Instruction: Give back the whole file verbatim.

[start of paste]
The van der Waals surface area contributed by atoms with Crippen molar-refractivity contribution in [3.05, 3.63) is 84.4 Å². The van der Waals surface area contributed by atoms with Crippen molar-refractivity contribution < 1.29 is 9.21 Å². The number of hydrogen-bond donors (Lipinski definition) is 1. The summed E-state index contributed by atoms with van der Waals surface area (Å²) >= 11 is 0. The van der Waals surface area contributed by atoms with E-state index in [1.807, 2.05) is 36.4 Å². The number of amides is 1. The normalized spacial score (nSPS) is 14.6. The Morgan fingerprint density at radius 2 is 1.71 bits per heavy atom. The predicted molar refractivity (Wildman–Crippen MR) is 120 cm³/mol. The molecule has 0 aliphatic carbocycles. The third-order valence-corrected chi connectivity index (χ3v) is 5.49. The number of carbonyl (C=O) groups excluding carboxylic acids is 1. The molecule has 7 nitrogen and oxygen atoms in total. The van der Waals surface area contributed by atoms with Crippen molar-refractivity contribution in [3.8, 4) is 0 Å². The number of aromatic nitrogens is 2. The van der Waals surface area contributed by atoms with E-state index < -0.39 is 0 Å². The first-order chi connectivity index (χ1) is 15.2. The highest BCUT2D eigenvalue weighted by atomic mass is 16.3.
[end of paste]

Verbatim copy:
The van der Waals surface area contributed by atoms with Crippen molar-refractivity contribution in [3.05, 3.63) is 84.4 Å². The van der Waals surface area contributed by atoms with Crippen molar-refractivity contribution < 1.29 is 9.21 Å². The number of hydrogen-bond donors (Lipinski definition) is 1. The summed E-state index contributed by atoms with van der Waals surface area (Å²) >= 11 is 0. The van der Waals surface area contributed by atoms with E-state index in [1.807, 2.05) is 36.4 Å². The number of amides is 1. The normalized spacial score (nSPS) is 14.6. The Morgan fingerprint density at radius 2 is 1.71 bits per heavy atom. The predicted molar refractivity (Wildman–Crippen MR) is 120 cm³/mol. The molecule has 0 aliphatic carbocycles. The third-order valence-corrected chi connectivity index (χ3v) is 5.49. The number of carbonyl (C=O) groups excluding carboxylic acids is 1. The molecule has 7 nitrogen and oxygen atoms in total. The van der Waals surface area contributed by atoms with Crippen molar-refractivity contribution in [3.8, 4) is 0 Å². The number of aromatic nitrogens is 2. The van der Waals surface area contributed by atoms with E-state index < -0.39 is 0 Å². The first-order chi connectivity index (χ1) is 15.2. The highest BCUT2D eigenvalue weighted by atomic mass is 16.3.